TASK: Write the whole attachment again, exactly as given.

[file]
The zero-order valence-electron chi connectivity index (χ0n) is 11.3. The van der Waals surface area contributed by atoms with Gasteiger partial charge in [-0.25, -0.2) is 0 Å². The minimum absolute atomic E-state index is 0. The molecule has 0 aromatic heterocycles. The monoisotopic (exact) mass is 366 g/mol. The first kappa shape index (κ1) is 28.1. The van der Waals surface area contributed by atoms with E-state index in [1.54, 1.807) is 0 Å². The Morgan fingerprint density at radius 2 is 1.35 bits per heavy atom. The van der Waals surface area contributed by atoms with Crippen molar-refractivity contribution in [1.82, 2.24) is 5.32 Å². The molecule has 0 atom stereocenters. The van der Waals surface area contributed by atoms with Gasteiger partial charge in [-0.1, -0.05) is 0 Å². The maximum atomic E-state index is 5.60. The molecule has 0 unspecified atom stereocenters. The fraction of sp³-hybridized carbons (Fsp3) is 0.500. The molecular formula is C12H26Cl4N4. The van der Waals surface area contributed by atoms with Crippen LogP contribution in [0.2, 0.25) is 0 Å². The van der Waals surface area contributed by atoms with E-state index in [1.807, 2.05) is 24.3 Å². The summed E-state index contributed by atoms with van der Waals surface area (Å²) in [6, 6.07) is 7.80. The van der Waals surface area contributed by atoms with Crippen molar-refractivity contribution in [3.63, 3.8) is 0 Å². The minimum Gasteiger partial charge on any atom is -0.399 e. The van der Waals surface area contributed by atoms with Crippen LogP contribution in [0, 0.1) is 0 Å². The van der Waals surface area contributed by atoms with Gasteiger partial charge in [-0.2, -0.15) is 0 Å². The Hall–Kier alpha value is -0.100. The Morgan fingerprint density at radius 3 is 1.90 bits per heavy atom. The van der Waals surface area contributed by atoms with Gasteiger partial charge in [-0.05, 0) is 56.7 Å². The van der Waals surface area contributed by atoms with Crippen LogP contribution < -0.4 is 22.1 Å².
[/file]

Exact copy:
The zero-order valence-electron chi connectivity index (χ0n) is 11.3. The van der Waals surface area contributed by atoms with Gasteiger partial charge in [-0.25, -0.2) is 0 Å². The minimum absolute atomic E-state index is 0. The molecule has 0 aromatic heterocycles. The monoisotopic (exact) mass is 366 g/mol. The first kappa shape index (κ1) is 28.1. The van der Waals surface area contributed by atoms with E-state index in [1.54, 1.807) is 0 Å². The Morgan fingerprint density at radius 2 is 1.35 bits per heavy atom. The van der Waals surface area contributed by atoms with Crippen molar-refractivity contribution in [1.82, 2.24) is 5.32 Å². The molecule has 0 atom stereocenters. The van der Waals surface area contributed by atoms with Gasteiger partial charge in [-0.1, -0.05) is 0 Å². The maximum atomic E-state index is 5.60. The molecule has 0 unspecified atom stereocenters. The fraction of sp³-hybridized carbons (Fsp3) is 0.500. The molecular formula is C12H26Cl4N4. The van der Waals surface area contributed by atoms with Crippen LogP contribution in [0.2, 0.25) is 0 Å². The van der Waals surface area contributed by atoms with E-state index in [1.807, 2.05) is 24.3 Å². The summed E-state index contributed by atoms with van der Waals surface area (Å²) in [6, 6.07) is 7.80. The van der Waals surface area contributed by atoms with Crippen molar-refractivity contribution in [3.63, 3.8) is 0 Å². The minimum Gasteiger partial charge on any atom is -0.399 e. The van der Waals surface area contributed by atoms with Crippen LogP contribution in [0, 0.1) is 0 Å². The van der Waals surface area contributed by atoms with Gasteiger partial charge in [-0.2, -0.15) is 0 Å². The Hall–Kier alpha value is -0.100. The Morgan fingerprint density at radius 3 is 1.90 bits per heavy atom. The van der Waals surface area contributed by atoms with Gasteiger partial charge in [-0.05, 0) is 56.7 Å². The van der Waals surface area contributed by atoms with Crippen LogP contribution < -0.4 is 22.1 Å².